George Ten and George Nine sat side by side in parallel. Neither moved. They sat so for months at a time between those occasions when Harriman activated them for consultation. They would sit so, George Ten dispassionately realized, perhaps for many years.
The proton micro-pile would, of course, continue to power them and keep the positronic brain paths going with that minimum intensity required to keep them operative. It would continue to do so through all the periods of inactivity to come.
The situation was rather analogous to what might be described as sleep in human beings, but there were no dreams. The awareness of George Ten and George Nine was limited, slow, and spasmodic, but what there was of it was of the real world.
They could talk to each other occasionally in barely heard whispers, a word or syllable now, another at another time, whenever the random positronic surges briefly intensified above the necessary threshold. To each it seemed a connected conversation carried on in a glimmering passage of time.
Have you ever considered how many words you say in a day? Dr. Louann Brizendine, a clinical professor of psychiatry at the University of California, San Francisco states in The Female Brain that “A woman uses about 20,000 words per day while a man uses about 7,000.” Sounds plausible, but apparently it’s not true. The real numbers are more like “16,215 for women and 15,669 for men” according to Lise Eliot in her book Pink Brain, Blue Brain. So basically a novelette a day. Ah, if only. If only we could dictate a novel every three or four days. But mostly we fill up the days with, “Do you want another cup of coffee?” “Did you see [such and such] on TV last night?” “Are you finished in there yet?” and “Was it good for you too?” Days and days pass and we say very little meaningful at all. I know I don’t and I seriously doubt that I come anywhere near to using my quota of 15,669 words; like many Scottish males I have a propensity for laconicity.
But every now and then I do write something meaningful. Maybe a few words. Often poem-shaped. And then click! the brain switches itself off. Sometimes it’s not even a whole poem, just a sentence or two, an idea for something bigger. And I suspect most writers are the same. Unless you’re someone like Asimov. (He’s published more than five hundred works in nine of the ten major Dewey Decimal System categories.) But of all Asimov wrote—and I’ve read quite a bit of him (his science fiction at least)—discounting the three Laws of Robotics (which everyone knows) the only thing by him that I could remember was this scene; it was the only image that haunted me. That doesn’t mean that he’s a bad writer—although by his own admission he regarded himself as nothing more than a storyteller—but there are times in this life—these wonderful ever so rare times—when the ideal reader picks up something and a connection is made that lasts for years. The same happened to me when I read Robert Silverberg’s novel A Time of Changes and also with his novella Born with the Dead. A few words and then nothing.
For me that’s what reading’s like, like these two robots sat motionless side by side passing bits of code to each other until they finally amount to something meaningful. I’ve read hundreds of books, not nearly as many as I wish I’d read or probably ought to have read, but only a fraction of the millions upon millions of words I’ve read has stayed with me. Not a very good return on investment when you think about it. This is why when I write I’m careful about what I say. I have a rule that I live by: Say what you have to say and get off the page. I think it’s a good rule.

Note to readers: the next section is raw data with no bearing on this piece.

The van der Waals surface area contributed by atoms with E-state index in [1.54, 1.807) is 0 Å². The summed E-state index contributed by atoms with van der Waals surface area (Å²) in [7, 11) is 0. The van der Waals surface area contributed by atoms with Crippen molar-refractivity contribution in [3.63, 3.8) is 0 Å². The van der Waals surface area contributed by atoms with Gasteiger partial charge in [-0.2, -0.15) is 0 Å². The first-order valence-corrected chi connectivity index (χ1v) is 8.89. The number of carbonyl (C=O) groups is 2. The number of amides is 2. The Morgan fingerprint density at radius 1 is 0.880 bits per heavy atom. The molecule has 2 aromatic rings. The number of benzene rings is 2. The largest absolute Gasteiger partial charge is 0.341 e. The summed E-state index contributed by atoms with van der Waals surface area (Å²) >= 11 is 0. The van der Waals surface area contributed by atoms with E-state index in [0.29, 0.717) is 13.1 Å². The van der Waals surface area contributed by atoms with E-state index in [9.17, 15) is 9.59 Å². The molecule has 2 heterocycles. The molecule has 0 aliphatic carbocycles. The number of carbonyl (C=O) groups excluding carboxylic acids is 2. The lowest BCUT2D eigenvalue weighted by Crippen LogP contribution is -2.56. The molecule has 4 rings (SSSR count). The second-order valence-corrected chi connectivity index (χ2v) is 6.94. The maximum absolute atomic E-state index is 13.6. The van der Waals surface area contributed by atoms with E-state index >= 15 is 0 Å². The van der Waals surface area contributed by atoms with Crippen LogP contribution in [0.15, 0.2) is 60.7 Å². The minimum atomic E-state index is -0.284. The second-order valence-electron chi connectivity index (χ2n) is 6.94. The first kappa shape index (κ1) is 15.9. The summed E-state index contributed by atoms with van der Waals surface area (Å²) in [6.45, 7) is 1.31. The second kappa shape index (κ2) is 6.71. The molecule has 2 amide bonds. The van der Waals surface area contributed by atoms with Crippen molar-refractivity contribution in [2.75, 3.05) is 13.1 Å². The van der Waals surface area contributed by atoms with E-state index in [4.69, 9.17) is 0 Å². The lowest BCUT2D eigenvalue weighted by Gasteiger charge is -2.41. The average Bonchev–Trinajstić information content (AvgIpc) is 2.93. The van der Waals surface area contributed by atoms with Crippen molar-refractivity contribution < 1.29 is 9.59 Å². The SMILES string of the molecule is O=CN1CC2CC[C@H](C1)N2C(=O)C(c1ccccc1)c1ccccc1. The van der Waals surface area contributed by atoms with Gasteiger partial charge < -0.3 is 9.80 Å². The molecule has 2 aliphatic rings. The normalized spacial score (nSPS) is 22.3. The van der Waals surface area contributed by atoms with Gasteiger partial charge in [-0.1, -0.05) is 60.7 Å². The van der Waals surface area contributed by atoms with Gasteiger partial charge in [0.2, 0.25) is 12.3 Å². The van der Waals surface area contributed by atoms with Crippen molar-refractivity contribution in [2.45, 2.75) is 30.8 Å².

I wrote this poem a while back:
Advice to a Young Poet
Words are the enemy.
Please believe me when I tell you this;
I mean you no harm.
They won't give up their meanings
except after a fight
and they'll betray you without a thought.
But the worst of it is:
they'll shoot you down with home truths
the kind you can't run from.
So don't run.
Just watch what you say
is what you meant to say.
Tuesday, 26 November, 1996
When I first started computer programming I had a ZX Spectrum. It came with 16K of RAM but I had the expansion pack so had a whopping great 48K to play with; that’s 49512 bytes and it’s amazing what you can do with that small a space when you put your mind to it. Now we think in terms of gigabytes and terabytes and even petabytes. Programmers no longer have to be creative with space, not like they used to. Hence the term bloatware. I’m not a big fan of Twitter but let’s just say for a moment that instead of 16,000 words today you could only send one tweet: what would you say? Or you’re the first person to land on some distant planet: what would you say? Or you’re lying on your deathbed: what would you say?
I don’t write nearly as much as many of my peers. The reason is very simple. I don’t have that much to say. A couple of my friends have just finished first drafts of novels and they posted the figures on Facebook: one was 115,000 words, the other was 186,000 words and I don’t know about you but that’s an awfe loatta wurds t’haff t’read. My longest novel is 90,000 words long and I think of it as a ruddy epic even though there’s nothing remotely epic about it.
The point I’m trying to make with all these examples is that only a fraction of what we say or write will make a difference and only to a fraction of those people who hear or read those words. Depressing really. The rest is wrapping paper. And who saves wrapping paper or even pays that much attention to it?